Prime Minister Justin Trudeau is facing another investigation for conflict of interest after his office awarded WE Charity Canada to manage a $912 million grant program aimed at helping students during the coronavirus pandemic.
There are long-standing ties between the WE organization and the Trudeau family. Trudeau, his mother Margaret, brother Alexandre and wife Sophie Gregoire Trudeau, have all appeared at the group’s many events.
Trudeau, and now his finance minister Bill Morneau, are being looked at for their roles in the affair and the fate of the Canada Student Service Grant remains uncertain.
Here is a timeline of the WE Charity controversy.
WE Charity controversy
April 9: WE Charity sends feds a proposal for youth program
On April 9, WE Charity sent an unsolicited proposal for a youth program to Youth Minister Bardish Chagger and Small Business Minister Mary Ng.
The proposal said it aimed to help up 8,000 students become entrepreneurs, and provide each with $500 and “access to additional incentive funds and long-term mentorship opportunities,” the proposal reads.
The one-year cost ranged between $6 million and $14 million.
WE later called the proposal “distinct and clearly unrelated” to the one the Liberals unveiled for the student grant program.
April 19: Feds’ employment department contacts WE
Rachel Wernick, a senior official with Employment and Social Development Canada, said on April 19 she offered to call WE and explore potential options for a student service program because of the organization’s previous involvement with the department.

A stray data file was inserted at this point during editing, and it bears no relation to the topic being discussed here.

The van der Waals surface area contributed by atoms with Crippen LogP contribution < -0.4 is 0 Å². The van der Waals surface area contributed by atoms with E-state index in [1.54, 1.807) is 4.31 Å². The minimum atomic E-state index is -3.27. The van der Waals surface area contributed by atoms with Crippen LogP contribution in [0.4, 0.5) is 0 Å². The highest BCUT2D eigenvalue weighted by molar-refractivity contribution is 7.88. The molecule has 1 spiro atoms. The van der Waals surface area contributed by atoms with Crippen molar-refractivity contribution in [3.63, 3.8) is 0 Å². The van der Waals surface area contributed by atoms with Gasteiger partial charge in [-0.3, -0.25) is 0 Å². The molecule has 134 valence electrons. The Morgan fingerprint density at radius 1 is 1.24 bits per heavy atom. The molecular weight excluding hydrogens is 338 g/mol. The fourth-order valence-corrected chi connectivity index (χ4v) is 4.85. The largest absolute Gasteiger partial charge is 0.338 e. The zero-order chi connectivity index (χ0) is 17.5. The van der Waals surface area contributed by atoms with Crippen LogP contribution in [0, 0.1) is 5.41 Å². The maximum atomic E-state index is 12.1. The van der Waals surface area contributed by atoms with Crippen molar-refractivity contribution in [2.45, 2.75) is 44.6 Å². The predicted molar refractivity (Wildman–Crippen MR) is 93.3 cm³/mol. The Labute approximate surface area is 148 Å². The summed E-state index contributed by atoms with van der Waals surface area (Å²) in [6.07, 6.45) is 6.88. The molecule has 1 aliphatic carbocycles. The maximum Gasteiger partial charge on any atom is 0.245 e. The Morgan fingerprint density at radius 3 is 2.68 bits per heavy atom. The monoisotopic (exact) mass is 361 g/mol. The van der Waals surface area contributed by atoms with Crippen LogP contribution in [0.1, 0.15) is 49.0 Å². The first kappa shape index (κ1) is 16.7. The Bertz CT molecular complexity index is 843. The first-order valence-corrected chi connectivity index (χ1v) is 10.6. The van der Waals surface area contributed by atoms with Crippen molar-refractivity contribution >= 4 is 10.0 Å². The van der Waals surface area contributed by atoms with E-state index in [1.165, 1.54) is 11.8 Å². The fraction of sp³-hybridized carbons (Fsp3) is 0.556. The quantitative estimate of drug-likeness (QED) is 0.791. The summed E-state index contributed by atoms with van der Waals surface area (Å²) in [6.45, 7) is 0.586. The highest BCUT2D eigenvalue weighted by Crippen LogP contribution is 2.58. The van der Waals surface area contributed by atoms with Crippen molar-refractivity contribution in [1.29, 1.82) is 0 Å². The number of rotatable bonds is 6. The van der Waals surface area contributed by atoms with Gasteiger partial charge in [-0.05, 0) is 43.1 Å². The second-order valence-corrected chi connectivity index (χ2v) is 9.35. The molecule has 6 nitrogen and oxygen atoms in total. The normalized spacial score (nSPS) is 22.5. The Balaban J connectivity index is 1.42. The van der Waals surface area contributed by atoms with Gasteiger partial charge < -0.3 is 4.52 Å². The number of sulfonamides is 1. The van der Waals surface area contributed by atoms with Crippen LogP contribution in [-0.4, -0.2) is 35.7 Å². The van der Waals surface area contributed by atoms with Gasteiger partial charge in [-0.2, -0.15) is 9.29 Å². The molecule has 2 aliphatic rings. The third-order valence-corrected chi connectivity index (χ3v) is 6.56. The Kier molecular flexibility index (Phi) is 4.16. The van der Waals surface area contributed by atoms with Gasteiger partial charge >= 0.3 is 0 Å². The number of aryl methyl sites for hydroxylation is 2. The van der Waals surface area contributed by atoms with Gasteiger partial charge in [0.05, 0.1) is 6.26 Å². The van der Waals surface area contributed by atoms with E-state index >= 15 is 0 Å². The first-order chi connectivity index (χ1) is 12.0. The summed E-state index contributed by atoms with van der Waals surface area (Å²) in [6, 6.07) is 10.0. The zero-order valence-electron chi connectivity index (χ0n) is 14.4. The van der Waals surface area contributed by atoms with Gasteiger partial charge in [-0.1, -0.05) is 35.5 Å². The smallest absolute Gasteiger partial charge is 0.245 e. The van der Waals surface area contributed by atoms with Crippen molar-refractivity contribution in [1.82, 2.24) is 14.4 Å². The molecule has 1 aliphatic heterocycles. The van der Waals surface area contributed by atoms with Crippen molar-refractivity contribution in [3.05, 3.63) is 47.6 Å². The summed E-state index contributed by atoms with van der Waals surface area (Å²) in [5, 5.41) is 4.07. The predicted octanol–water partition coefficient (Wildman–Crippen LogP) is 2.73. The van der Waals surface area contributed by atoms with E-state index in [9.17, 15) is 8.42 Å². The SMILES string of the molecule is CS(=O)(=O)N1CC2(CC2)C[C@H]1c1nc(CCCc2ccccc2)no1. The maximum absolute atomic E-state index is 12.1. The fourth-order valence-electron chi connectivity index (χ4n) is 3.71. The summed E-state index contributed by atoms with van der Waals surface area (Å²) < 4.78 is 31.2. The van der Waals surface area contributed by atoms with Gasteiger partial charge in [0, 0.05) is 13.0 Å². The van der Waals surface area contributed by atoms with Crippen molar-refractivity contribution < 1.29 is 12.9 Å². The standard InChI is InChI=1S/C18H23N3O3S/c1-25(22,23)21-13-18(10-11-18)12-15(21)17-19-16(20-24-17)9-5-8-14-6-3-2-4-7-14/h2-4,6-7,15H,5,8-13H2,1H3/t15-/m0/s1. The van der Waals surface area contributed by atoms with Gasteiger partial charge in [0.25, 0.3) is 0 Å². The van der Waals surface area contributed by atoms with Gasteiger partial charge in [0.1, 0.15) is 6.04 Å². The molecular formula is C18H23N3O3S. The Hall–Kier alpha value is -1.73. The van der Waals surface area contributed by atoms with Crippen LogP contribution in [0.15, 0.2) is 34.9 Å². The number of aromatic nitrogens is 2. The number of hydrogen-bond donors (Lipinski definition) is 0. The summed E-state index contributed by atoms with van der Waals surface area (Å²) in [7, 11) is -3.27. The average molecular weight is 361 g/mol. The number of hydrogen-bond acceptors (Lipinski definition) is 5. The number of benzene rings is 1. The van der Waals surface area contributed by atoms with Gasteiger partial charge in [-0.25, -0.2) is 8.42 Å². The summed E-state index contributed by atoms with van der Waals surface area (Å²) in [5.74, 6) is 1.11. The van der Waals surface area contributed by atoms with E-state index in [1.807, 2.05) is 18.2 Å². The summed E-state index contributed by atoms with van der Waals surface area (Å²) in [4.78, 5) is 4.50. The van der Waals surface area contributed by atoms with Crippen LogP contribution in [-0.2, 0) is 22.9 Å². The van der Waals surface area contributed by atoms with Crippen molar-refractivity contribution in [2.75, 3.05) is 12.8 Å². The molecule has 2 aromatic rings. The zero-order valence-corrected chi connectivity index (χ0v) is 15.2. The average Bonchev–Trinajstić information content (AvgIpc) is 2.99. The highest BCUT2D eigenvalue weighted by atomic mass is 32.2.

She told the committee she called WE co-founder Craig Kielburger, at which time she learned of the charity’s original proposal.
On April 22: Feds announce student grant program
Trudeau announced plans for the Canada Student Service Grant on April 22. The grant program is meant to help students struggling to find summer jobs during the COVID-19 pandemic.
On the same day, Wernick said Kielburger emailed her an updated WE proposal for a grant.
Coronavirus outbreak: Trudeau promises massive aid package for students amid COVID-19
June 12: WE says it was contacted about student grant on April 23
In a June 12 video chat with youth leaders, a copy of which was obtained by The Canadian Press, WE co-founders Craig and Marc Kielburger said he heard from Trudeau’s office on April 23 about the volunteer program.
Marc Kielburger later retracted, saying he misspoke. A public servant had called instead, he said.